• By blending in to her Surroundings completely and by being seen by other members of the setting To identify with that particular group, Small was able to participate and See the intimate details of the lives of college students that would Otherwise not have been visible to her
    • Malinowski and Fernea were Both seen as outsiders and while they could observe and participate, they Did not have the benefit of doing so while being seen as a member of that Particular group

5.     Define the term native Anthropologist. Outline origins of this term and the limitations it places On so-called native researchers.

  • Native anthropologists study their own culture/ethnicity/community.  Assumption is that as an “insider” they will have greater access and Thus provide more authentic portrayal.
  • Limitations: it may be harder to be aware of the Nuances/commonalities we take for granted daily. Also many factors affect Our identities such as education, gender, sexual orientation, class, race, Or sheer duration of contacts that outweigh the cultural identity we Associate with insider status. Moreover, our identities being dynamic due To our experiences impacts the interactions of native anthropologists with The people they study.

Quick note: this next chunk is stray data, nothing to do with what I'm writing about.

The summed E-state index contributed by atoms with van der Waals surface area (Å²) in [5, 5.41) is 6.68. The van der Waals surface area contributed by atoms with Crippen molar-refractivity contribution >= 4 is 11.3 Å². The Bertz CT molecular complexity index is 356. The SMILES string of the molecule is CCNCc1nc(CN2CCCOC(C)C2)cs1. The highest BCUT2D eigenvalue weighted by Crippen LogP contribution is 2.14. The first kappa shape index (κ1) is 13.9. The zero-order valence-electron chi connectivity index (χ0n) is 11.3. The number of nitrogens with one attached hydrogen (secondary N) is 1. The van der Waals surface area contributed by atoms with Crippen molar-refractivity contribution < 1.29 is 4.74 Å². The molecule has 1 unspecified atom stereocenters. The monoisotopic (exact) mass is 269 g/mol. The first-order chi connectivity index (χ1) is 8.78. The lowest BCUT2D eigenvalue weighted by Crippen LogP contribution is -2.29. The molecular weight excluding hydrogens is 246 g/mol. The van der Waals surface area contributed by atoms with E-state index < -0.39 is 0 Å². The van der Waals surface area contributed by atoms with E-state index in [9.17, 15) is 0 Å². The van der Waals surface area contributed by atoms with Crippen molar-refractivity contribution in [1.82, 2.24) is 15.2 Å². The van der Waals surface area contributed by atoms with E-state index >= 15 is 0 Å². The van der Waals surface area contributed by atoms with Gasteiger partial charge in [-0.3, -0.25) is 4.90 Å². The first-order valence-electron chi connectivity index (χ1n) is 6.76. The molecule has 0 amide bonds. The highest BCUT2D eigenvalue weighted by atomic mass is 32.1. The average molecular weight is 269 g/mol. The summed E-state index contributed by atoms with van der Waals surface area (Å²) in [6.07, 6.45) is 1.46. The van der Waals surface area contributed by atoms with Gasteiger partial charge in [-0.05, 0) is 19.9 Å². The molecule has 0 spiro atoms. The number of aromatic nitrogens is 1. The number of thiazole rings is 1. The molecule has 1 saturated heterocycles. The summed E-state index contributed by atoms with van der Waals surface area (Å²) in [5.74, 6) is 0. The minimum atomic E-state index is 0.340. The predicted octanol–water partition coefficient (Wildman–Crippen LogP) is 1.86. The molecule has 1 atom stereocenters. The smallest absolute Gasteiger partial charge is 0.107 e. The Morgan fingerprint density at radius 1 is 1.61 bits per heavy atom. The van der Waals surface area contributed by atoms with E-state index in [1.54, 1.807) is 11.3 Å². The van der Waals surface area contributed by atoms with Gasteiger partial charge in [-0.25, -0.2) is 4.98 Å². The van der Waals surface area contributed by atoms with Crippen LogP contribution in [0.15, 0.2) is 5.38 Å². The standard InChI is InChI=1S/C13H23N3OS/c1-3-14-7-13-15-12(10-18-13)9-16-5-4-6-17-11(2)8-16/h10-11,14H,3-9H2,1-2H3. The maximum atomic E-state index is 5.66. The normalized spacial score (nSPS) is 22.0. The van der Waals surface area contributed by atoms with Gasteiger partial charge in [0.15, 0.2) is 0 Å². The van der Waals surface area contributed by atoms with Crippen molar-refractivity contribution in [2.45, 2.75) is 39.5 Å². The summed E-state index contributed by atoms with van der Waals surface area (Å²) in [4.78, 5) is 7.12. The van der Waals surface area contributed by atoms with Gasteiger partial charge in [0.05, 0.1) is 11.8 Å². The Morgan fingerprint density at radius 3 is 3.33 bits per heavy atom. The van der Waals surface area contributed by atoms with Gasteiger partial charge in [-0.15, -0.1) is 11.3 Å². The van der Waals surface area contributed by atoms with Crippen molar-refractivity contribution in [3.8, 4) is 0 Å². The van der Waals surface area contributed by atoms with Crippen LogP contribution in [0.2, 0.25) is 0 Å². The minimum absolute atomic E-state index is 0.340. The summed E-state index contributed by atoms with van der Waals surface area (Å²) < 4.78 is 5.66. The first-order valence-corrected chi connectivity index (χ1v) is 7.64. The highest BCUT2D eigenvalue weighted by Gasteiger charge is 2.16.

• Idea of Native anthropologists originates from Realization of the tendency to study the exotic “other” through Self-reflection over past 50 years by anthropologists.
  • Ex. Cathy Small (Rebekah Nathan) - Research on US Freshmen University Students

8.     Describe the concepts Of unity and diversity and use examples to explain how they can coexist Within the same context.

  • Question to answer as anthropologist: are there shared characteristics That are fundamental, regardless of one’s culture?